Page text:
The event celebrating  The Legacy: Tragedy to Triumph film was streamed live via Roland Martin Unfiltered and is now available on YouTube and clips will be available on the NAACP’s YouTube

To learn more about the It’s Up To You campaign, The Legacy: Tragedy to Triumph film, and the descendants of The U.S. Public Health Service Syphilis Study At Tuskegee, visit

The Ad Council

The Ad Council has a long history of creating life-saving public service communications in times of national crisis, starting in the organization’s earliest days during World War II to September 11th and natural disasters like Hurricane Katrina and Hurricane Sandy. Its deep relationships with media outlets, the creative community, issue experts, and government leaders make the organization uniquely poised to quickly distribute life-saving information to millions of Americans.

The Ad Council is where creativity and causes converge. The non-profit organization brings together the most creative minds in advertising, media, technology, and marketing to address many of the nation’s most important causes. The Ad Council has created many of the most iconic campaigns in advertising history. Friends Don’t Let Friends Drive Drunk. Smokey Bear. Love Has No Labels.

The Ad Council’s innovative social good campaigns raise awareness, inspire action and save lives. To learn more, visit, follow the Ad Council’s communities on Facebook and Twitter, and view the creative on YouTube

COVID Collaborative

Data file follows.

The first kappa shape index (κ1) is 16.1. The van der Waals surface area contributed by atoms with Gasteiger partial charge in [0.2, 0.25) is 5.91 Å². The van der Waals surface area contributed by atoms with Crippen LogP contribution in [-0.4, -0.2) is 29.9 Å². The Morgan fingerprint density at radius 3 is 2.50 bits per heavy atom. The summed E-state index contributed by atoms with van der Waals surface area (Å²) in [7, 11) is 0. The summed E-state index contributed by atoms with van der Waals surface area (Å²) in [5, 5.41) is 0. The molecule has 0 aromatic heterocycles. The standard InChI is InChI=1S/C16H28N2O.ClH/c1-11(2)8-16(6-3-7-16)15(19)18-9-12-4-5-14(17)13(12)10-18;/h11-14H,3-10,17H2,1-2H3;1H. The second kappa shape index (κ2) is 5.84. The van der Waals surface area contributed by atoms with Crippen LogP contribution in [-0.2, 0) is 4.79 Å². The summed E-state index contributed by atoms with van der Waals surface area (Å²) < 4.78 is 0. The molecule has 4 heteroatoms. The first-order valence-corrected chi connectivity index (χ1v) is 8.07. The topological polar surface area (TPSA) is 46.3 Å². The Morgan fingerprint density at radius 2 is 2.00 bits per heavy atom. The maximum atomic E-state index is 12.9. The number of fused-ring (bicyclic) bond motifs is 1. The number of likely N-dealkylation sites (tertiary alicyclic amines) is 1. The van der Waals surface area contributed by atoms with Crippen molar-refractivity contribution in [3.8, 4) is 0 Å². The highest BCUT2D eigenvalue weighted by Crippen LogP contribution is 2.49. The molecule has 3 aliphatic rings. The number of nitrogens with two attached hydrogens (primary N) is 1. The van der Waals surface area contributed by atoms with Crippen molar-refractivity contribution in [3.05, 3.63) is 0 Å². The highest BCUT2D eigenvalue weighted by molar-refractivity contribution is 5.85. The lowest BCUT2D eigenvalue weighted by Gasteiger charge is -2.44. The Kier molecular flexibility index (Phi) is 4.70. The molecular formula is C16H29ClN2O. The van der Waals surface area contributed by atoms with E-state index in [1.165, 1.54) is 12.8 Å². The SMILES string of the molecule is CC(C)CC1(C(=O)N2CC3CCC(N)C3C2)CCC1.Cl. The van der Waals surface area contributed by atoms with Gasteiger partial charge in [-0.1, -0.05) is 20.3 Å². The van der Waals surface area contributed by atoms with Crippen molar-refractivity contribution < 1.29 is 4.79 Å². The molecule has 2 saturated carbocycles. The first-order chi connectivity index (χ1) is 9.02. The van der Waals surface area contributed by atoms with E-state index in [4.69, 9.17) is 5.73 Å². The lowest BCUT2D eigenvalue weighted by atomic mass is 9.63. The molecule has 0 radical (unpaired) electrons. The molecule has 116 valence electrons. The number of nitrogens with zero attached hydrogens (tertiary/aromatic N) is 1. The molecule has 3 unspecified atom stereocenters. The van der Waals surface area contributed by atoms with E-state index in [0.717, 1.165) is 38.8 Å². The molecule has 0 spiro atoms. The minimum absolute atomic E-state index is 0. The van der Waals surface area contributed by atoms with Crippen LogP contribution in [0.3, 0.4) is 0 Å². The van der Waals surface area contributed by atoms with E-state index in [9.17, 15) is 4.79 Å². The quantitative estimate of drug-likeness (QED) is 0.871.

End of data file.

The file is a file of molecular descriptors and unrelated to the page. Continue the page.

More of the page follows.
COVID Collaborative, a project of UNITE, is a national assembly of experts, leaders, and institutions in health, education, and the economy and associations representing the diversity of the country to turn the tide on the pandemic by supporting federal, state, and local COVID-19 response efforts.

The COVID Collaborative is co-chaired by former Governor and U.S. Senator Dirk Kempthorne (R-ID) and former Governor Deval Patrick (D-MA) and led by CEO John Bridgeland and President Gary Edson. COVID Collaborative includes expertise from across Republican and Democratic administrations at the federal, state, and local levels, including former FDA commissioners, CDC directors, and U.S. surgeon generals; former U.S. secretaries of Education, Homeland Security and Health and Human Services; leading public health experts and institutions that span the country; the Business Roundtable, National Association of Manufacturers and U.S. Chamber of Commerce; the NAACP, UnidosUS and the National Congress of American Indians; the Skoll Foundation, The Allstate Foundation, and The Rockefeller Foundation; and associations representing those on the front lines, from the American Public Health Association and Association of State and Territorial Health Officials to the Council of Chief State School Officers and the Council of the Great City Schools. Tim Shriver is Chairman of UNITE. To learn more, visit, and follow the COVID Collaborative on Twitter and LinkedIn.